The Grateful Dead carried the love of improvisation they put into their music into many aspects of their business as well—including their branding. Album covers, backstage passes, newsletters, and posters were adorned with rich graphics dripping with color, detail, and imagery.

As with their concerts, you never knew what you were going to get when you bought an album, happened upon a concert photo, or received a newsletter. While the band reused certain images consistently—roses, skeletons, skulls, dancing bears, and the "Steal Your Face" logo—how these images were used varied wildly. The font and color of the band's name changed from album cover to concert poster to newsletter. Sometimes you get a very cool album cover unlike anything you'd seen before... and sometimes you'd get something that left you shrugging your shoulders and thinking, "huh?"

The Grateful Dead carried their love of improvisation into their branding.

The Grateful Dead's branding, which was constantly changing and evolving, was in direct contrast to what other bands did. When bands like the Rolling Stones went on tour, they usually had a theme that coincided with the album they were promoting at the time. Branding was tightly controlled and carried through to all elements of their marketing: posters, T-shirts, stage sets, etc.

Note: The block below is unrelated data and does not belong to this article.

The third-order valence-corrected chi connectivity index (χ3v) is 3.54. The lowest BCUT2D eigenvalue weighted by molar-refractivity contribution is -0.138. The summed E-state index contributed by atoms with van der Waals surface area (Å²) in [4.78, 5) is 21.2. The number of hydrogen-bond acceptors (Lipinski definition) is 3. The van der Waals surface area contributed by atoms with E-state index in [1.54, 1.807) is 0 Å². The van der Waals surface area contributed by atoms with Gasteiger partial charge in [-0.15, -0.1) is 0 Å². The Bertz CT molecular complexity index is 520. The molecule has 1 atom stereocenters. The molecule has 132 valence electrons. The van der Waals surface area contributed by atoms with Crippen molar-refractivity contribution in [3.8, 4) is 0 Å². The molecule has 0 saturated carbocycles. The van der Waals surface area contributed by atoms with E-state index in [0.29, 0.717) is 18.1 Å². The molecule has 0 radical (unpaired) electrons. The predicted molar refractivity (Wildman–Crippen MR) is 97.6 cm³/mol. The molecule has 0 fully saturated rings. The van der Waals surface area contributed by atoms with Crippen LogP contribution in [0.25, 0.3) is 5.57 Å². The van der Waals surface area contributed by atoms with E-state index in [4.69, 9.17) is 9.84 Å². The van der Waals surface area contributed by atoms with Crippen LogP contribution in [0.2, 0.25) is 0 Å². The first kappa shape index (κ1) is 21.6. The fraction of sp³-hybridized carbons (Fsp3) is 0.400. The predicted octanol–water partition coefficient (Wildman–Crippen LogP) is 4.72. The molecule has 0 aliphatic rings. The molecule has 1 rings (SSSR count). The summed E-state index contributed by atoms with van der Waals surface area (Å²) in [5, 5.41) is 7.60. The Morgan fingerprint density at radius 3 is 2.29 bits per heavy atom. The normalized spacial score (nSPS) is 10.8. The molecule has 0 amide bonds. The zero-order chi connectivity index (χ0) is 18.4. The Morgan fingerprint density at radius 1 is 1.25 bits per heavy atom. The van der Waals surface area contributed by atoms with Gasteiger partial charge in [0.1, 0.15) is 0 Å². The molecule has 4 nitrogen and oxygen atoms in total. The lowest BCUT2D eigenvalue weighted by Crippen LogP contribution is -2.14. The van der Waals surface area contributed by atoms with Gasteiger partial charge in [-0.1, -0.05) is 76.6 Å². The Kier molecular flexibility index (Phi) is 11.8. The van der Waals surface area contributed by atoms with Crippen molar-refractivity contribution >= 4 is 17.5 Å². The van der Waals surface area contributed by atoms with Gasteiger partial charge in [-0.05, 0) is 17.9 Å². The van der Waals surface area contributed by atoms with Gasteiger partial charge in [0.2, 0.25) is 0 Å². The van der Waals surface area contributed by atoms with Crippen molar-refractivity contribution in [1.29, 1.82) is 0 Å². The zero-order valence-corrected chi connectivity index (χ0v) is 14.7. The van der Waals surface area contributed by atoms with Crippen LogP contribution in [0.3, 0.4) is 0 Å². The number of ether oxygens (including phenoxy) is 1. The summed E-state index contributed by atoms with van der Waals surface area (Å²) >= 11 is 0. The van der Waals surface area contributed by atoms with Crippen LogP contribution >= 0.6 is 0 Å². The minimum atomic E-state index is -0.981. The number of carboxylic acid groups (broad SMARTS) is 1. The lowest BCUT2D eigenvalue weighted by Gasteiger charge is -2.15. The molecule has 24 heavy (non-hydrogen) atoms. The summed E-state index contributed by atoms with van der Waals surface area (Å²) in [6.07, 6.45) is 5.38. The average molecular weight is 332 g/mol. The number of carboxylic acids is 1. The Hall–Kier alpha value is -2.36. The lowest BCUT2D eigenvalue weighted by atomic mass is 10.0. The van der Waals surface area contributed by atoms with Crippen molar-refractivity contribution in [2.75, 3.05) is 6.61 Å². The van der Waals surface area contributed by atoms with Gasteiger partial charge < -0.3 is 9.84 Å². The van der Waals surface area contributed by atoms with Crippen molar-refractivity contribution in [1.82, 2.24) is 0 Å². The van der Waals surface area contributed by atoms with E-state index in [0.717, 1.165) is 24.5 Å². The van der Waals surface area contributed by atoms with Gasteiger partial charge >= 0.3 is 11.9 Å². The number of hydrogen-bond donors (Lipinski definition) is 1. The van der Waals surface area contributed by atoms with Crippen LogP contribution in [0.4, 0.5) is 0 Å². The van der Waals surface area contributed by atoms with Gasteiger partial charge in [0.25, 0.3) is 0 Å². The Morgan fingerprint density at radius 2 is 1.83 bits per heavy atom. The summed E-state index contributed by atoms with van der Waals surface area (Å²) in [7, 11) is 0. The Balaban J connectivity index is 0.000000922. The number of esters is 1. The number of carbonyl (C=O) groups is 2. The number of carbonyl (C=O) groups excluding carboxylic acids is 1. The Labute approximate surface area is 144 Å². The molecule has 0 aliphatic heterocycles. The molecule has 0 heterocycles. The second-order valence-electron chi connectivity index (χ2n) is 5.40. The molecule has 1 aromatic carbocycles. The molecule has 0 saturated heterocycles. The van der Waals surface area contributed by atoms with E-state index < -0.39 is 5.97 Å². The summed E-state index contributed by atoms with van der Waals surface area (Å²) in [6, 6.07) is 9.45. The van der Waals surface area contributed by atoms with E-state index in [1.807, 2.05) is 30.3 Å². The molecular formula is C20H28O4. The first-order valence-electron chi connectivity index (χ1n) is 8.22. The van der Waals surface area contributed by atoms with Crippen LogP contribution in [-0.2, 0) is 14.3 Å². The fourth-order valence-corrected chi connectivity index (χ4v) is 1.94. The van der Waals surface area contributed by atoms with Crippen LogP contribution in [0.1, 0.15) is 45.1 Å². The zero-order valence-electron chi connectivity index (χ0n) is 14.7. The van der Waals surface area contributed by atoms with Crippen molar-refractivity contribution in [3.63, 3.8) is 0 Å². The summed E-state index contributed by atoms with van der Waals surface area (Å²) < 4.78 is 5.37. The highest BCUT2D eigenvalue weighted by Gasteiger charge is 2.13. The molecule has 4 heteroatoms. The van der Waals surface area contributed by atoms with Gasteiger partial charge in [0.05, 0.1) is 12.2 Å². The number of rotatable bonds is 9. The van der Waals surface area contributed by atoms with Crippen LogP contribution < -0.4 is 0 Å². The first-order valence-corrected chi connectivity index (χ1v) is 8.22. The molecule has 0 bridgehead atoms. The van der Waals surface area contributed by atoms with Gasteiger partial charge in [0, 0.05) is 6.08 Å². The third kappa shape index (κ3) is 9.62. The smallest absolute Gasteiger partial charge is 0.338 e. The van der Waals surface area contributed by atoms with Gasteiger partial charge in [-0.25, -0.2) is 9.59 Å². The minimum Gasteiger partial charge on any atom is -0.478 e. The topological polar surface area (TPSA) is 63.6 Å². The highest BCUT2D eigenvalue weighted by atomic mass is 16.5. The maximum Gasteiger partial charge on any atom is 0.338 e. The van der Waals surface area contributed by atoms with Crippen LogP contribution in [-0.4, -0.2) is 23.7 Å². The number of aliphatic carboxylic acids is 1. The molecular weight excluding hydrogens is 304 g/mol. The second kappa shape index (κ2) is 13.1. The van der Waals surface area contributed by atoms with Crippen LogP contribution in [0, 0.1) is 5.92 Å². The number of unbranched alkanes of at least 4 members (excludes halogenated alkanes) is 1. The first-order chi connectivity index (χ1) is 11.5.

The Grateful Dead, on the other hand, never really adhered to a promotional theme when touring. Poster art sometimes changed from show to show—even for concerts held just days apart.

From a design perspective, the Grateful Dead incorporated a carefree approach in their graphics that you didn't see with other, more carefully managed bands. The Grateful Dead's improvisational branding also showed that they knew their audience well—one that embraced nonconformity and freeform thinking in its art and music.

Marketing Lesson From the Grateful Dead: Loosen Up Your Brand

Too often companies hold tight to their branding. Marketing communications departments dictate how a company is to use a logo and corporate colors—with one person in a department billing himself or herself as the "logo police"—and woe be unto anyone who steps out of line.

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image of David Meerman Scott

David Meerman Scott is a marketing strategist, entrepreneur, and partner in the sonic branding studio Signature Tones. He is the author of 10 books, including The New Rules of Marketing and PR, now in its 6th edition, with 350,000+ copies sold in English and available in 29 languages.

Twitter: @dmscott

LinkedIn: David Meerman Scott

Brian Halligan is co-founder and CEO of HubSpot Inc. ( and author of the book Inbound Marketing. He is an Entrepreneur-In-Residence at MIT, where he teaches classes on marketing and strategy. Contact Brian via Twitter: @bhalligan.